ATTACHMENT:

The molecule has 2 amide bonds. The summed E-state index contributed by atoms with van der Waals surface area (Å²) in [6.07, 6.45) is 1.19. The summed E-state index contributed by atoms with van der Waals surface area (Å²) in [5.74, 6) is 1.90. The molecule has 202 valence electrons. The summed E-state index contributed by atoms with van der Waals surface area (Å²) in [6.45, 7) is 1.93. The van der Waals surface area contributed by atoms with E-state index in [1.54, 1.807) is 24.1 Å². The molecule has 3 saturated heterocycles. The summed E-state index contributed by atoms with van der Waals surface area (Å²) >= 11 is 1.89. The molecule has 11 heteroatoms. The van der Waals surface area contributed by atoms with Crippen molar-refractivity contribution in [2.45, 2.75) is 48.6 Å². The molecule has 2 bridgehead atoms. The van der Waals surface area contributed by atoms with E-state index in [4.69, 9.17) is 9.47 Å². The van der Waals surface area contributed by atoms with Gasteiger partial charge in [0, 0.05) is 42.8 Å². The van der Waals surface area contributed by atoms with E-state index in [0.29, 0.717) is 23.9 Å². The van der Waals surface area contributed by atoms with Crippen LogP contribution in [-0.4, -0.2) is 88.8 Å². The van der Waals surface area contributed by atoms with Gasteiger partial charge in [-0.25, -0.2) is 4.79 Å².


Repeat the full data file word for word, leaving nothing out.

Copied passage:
The molecule has 2 amide bonds. The summed E-state index contributed by atoms with van der Waals surface area (Å²) in [6.07, 6.45) is 1.19. The summed E-state index contributed by atoms with van der Waals surface area (Å²) in [5.74, 6) is 1.90. The molecule has 202 valence electrons. The summed E-state index contributed by atoms with van der Waals surface area (Å²) in [6.45, 7) is 1.93. The van der Waals surface area contributed by atoms with E-state index in [1.54, 1.807) is 24.1 Å². The molecule has 3 saturated heterocycles. The summed E-state index contributed by atoms with van der Waals surface area (Å²) >= 11 is 1.89. The molecule has 11 heteroatoms. The van der Waals surface area contributed by atoms with Crippen molar-refractivity contribution in [2.45, 2.75) is 48.6 Å². The molecule has 2 bridgehead atoms. The van der Waals surface area contributed by atoms with E-state index in [4.69, 9.17) is 9.47 Å². The van der Waals surface area contributed by atoms with Gasteiger partial charge in [0, 0.05) is 42.8 Å². The van der Waals surface area contributed by atoms with E-state index in [0.29, 0.717) is 23.9 Å². The van der Waals surface area contributed by atoms with Crippen LogP contribution in [-0.4, -0.2) is 88.8 Å². The van der Waals surface area contributed by atoms with Gasteiger partial charge in [-0.25, -0.2) is 4.79 Å².